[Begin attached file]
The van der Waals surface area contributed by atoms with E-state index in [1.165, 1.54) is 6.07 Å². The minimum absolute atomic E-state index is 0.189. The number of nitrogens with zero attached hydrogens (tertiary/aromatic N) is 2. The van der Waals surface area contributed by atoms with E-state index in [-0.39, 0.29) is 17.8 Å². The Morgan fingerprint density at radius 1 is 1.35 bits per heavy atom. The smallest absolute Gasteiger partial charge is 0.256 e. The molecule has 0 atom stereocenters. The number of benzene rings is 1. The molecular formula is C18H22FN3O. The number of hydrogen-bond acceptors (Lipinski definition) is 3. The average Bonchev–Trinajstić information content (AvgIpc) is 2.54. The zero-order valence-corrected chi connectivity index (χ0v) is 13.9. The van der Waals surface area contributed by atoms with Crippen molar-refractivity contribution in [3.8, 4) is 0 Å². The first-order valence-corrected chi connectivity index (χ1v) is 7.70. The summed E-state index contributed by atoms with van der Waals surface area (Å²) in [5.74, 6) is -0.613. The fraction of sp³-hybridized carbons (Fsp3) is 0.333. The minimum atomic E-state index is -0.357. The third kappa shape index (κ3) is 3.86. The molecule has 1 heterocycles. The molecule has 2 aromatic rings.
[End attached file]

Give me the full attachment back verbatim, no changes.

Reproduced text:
The van der Waals surface area contributed by atoms with E-state index in [1.165, 1.54) is 6.07 Å². The minimum absolute atomic E-state index is 0.189. The number of nitrogens with zero attached hydrogens (tertiary/aromatic N) is 2. The van der Waals surface area contributed by atoms with E-state index in [-0.39, 0.29) is 17.8 Å². The Morgan fingerprint density at radius 1 is 1.35 bits per heavy atom. The smallest absolute Gasteiger partial charge is 0.256 e. The molecule has 0 atom stereocenters. The number of benzene rings is 1. The molecular formula is C18H22FN3O. The number of hydrogen-bond acceptors (Lipinski definition) is 3. The average Bonchev–Trinajstić information content (AvgIpc) is 2.54. The zero-order valence-corrected chi connectivity index (χ0v) is 13.9. The van der Waals surface area contributed by atoms with Crippen molar-refractivity contribution in [3.8, 4) is 0 Å². The first-order valence-corrected chi connectivity index (χ1v) is 7.70. The summed E-state index contributed by atoms with van der Waals surface area (Å²) in [5.74, 6) is -0.613. The fraction of sp³-hybridized carbons (Fsp3) is 0.333. The minimum atomic E-state index is -0.357. The third kappa shape index (κ3) is 3.86. The molecule has 1 heterocycles. The molecule has 2 aromatic rings.